Are you considering adding a rabbit to your family? Or thinking about bringing an outdoor bunny indoor for a season, or even permanently?
Like other small pets, rabbits are very interesting companions to share a home with. They’re easy to care for, build bonds with their families, and don’t require a large amount of space. But unlike other small pets, rabbits are highly adaptable when it comes to their lodging. They can be housed indoors or outdoors, and adapt quickly to a wide variety of environments.
Keeping rabbits indoors allows for closer interaction with them, and also eliminates certain risk factors that come along with outdoor living – such as predators and harsh weather. By keeping your rabbit inside, you’ll also be able to observe their personality and behaviours much more closely. By sharing your living space with your bunny, you won’t have to miss out on a single binky, flop, sprawl, or purr from your furry-family member!
As with any pet, you’ll need to maintain your bunny’s abode to keep it smelling and looking fresh. But with proper placement and cleaning measures, having a pet rabbit indoors can be an aesthetically pleasing and enriching addition to your home!
Boundaries for your bunny
Like small children, bunnies are very curious and don’t always know what’s friend or foe before testing it! It’s very important to take the following rabbit-proofing measures before allowing your bun to explore the inside of your home:
- Make sure your rabbit does not have access to electrical wires such as electronic cables, lamp cords, etc.
- Close off any small spaces that your bunny may try to squeeze into.
- Let everyone in your home know when your rabbit has run of the house to make sure no outside doors get left open.
- Consider blocking off access to wooden furniture that may be enticing to chew on, as treated wood is harmful to rabbits.
For a more exhaustive list of indoor rabbit-proofing, visit: How to Rabbit-Proof Your House.
While you should aim to give your rabbit as much room to stretch their legs outside of their hutch as possible, it’s a good idea to limit your rabbit to specific areas of your home to explore, such as one room or in a rabbit playpen. You’ll be able to keep up with your bunny much easier than if they had free-rein of your house, and having boundaries will make them feel safe and secure.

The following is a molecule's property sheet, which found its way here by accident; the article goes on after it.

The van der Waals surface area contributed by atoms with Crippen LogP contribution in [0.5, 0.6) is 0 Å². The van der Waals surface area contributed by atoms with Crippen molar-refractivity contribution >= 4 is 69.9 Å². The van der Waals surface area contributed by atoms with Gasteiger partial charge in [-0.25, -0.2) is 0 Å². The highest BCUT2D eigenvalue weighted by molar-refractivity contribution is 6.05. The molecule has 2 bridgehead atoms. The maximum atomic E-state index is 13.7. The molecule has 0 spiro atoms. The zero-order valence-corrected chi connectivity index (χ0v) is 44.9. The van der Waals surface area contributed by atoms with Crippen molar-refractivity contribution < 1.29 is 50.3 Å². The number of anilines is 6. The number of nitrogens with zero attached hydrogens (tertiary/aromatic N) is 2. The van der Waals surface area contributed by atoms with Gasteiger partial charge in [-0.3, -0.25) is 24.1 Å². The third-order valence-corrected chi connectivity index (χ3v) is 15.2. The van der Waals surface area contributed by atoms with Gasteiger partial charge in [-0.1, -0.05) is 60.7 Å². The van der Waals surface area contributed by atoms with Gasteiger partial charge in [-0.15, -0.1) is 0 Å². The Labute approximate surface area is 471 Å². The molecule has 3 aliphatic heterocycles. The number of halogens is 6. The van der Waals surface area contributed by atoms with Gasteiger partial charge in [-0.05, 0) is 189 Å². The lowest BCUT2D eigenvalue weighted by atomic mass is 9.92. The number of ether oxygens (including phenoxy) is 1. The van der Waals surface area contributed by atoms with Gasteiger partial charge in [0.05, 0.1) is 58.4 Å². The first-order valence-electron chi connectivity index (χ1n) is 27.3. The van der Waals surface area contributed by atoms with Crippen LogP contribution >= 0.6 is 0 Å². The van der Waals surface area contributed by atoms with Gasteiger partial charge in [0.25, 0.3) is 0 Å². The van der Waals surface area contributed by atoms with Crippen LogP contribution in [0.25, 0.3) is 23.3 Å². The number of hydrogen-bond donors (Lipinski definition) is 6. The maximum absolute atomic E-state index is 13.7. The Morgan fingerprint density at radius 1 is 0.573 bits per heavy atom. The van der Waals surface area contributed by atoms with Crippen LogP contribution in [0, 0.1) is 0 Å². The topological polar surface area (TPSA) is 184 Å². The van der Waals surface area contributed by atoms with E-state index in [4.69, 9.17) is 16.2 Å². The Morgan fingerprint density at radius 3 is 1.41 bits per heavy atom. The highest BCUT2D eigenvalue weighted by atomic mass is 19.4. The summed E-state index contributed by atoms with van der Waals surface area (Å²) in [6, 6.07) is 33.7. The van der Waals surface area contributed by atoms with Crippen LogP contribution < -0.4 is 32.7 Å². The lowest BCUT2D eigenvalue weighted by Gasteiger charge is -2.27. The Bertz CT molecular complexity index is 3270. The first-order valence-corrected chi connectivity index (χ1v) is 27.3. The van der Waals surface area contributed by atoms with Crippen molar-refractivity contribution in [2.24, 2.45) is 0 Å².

Litter boxes are not just for cats
Did you know that you can litter box train your rabbit? Like cats, rabbits can be taught to utilize a litter box when nature calls!
Rabbits don’t have quite the instinctive drive to use a litter box as their feline friends, but with a little practice and patience they’ll get the hang of it.
Basic litter box training for rabbits:
- Placement is key! Find where your bunny likes to relieve themselves (usually a corner or other secluded spot) and place their litter box in the exact same location.
- Use some of your rabbit’s eliminations to “bait” the litter box. Pick up some of your bunny’s droppings and empty them on top of the litter. You can also mop up some urine with an unscented tissue or paper towel to place in the litter box.
- Choose a litter box or pan that is an appropriate size for your bunny. If your rabbit uses a corner as their toilet, consider buying a corner-mounted litter box.
- Use a rabbit-appropriate litter (not cat litter!) for your bunny’s litter box.
- Keep your bunny’s litter box in close proximity for the first few weeks. After they get the hang of using it, you can move it to a specific room or keep it in their hutch for them to scurry off to when nature calls!
Be patient when training your rabbit to use a litter box, and expect accidents to happen! For more information on litter box training your rabbit, check out: How to Litter Train Your Rabbit.
When and how often to clean your rabbit’s home
Even if your rabbit is litter box trained, their enclosure will need to be cleaned regularly. Many factors determine how often your bunny’s home needs to be refreshed. Male or female, spayed or neutered, and the size of their enclosure all play a part in how often bedding and hutches will need to be cleaned.